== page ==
Overall we thought this was an excellent resource for individuals and groups that are involved in service. However, many of the individuals who were interviewed for this work are from the ‘baby-boomer’ generations and their experiences were shaped by the great depression and American culture in the 1950s, 1960s, and 1970s. We would like to see this work updated with the experiences of younger people who have a commitment to service and their experiences and motivations.
What can we do to be self reflective about what motivates our service?
How can our group or community practice hospitality so that we can build authentic partnerships with others?
What would it take for us to sustain a long term partnership relationship?
How can we personally sustain and nourish ourselves in this work to avoid burnout?
Illich, Ivan. “To Hell with Good Intentions.” Lecture. Conference on InterAmerican Student Projects (CIASP). Cuernavaca, Mexico. 20 Apr. 1968. http://www.swaraj.org/illich_hell.htm
Monsinger Illich gave this speech in 1968 to a group of American volunteers. We think that this speech is still very relevant almost 45 years later with the increase of mission trips and alternative breaks trips both domestically and abroad, especially with the hard questions he pose about whether American volunteers should even be there in the first place.
Who is deciding what is useful service?
What role does the community play in the service project? Whose voices are heard?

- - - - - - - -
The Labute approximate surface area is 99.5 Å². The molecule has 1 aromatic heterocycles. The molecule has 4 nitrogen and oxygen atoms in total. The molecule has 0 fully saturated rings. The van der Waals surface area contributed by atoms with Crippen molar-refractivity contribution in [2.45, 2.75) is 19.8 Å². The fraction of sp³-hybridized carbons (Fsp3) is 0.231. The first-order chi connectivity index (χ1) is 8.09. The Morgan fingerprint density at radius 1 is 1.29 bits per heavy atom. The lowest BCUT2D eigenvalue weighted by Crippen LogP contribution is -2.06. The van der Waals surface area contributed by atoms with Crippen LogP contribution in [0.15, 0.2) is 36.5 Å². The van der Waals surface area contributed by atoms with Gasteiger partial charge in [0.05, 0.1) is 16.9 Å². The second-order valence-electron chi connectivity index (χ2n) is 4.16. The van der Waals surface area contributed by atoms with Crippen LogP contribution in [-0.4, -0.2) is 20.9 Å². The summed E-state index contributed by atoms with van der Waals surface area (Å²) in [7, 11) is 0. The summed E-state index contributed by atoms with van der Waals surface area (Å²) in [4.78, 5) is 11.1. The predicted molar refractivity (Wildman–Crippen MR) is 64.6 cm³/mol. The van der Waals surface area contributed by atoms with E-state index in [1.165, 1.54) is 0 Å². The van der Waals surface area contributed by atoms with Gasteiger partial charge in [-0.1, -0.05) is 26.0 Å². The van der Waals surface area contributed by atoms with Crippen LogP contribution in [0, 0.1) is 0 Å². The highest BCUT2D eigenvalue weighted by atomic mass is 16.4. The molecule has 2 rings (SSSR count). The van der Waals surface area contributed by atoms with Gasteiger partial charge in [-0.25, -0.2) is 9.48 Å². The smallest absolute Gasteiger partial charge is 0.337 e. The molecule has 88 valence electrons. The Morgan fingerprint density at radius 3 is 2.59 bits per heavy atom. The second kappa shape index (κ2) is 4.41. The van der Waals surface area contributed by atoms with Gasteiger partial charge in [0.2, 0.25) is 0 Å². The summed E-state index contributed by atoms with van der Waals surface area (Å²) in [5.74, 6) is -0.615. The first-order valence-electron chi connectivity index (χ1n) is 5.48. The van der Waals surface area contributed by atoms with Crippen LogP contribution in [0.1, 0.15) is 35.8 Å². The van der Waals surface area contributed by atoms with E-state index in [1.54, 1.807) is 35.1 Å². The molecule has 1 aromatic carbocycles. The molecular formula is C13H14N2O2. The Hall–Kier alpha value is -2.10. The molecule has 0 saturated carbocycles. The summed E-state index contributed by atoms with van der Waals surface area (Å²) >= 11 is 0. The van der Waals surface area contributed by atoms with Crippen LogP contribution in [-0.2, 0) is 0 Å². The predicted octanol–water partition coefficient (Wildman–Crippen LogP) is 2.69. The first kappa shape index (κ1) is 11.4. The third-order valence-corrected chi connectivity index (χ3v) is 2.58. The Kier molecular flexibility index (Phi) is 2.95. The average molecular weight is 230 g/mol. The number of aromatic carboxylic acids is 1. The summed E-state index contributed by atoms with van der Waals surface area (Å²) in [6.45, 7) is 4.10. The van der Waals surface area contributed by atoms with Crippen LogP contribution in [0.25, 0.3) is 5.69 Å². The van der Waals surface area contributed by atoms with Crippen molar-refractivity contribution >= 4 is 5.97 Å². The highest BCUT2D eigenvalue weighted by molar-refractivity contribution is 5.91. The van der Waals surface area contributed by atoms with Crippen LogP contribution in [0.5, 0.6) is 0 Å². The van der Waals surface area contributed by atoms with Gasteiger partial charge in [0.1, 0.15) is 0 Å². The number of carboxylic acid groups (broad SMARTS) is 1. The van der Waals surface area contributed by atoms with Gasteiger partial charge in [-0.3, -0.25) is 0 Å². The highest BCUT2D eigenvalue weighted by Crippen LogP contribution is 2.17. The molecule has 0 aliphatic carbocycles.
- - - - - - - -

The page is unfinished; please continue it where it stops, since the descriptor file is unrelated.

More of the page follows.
Why do we decide to serve other communities than our own?
What does solarity look like, in the face of ethical complexes?
When Helping Hurts
Corbett, Steve and Fikkert, Brian. When Helping Hurts: How to Alleviate Poverty Without Hurting the Poor and Yourself. Chicago: Moody Publishers, 2012.
This book provides an excellent source for religious communities that are interesting in doing long or short term mission projects. The authors emphasize the role of faith in being called to work not only to alleviate poverty but also to work against systemic oppression. The book would be particularly helpful for church groups who are just being introduced to the topic of the ethics of doing service work because it offers a very clear picture of some of the issues of privilege that are at stake for churches doing service or charity work. They also offer a very useful break-down of the types of service that are needed (and how to decide what situation calls for what kind of help) in chapter 4. The authors also describe the ways in which communities (and service projects) and be seen for what they really are–their value–through asset mapping and some of the ways in which churches can engage without being paternalistic. The book also provides study questions for each chapter and is therefore ideally suited for groups to read and study. Although this book provides the most explicitly Christian approach and is therefore best suited for church groups, it does engage many issues around ethics in a way that is sensitive and robust.
As previously noted the authors provide excellent study questions in this book. A few of the study questions that we thought would be best for general reflection are excerpted below:
What is poverty? Make a list of words that come to your mind when you think of poverty. (page 48)
What factors–historic or contemporary–caused your church to be located where it is? What factors caused you to live in your neighborhood? (page 168)
How do you define “success” in ministering to the materially poor? (page 70)
Think of an individual(s) who has had a significant, positive impact on your life. How did they do this? What did you appreciate about their approach? (page 204)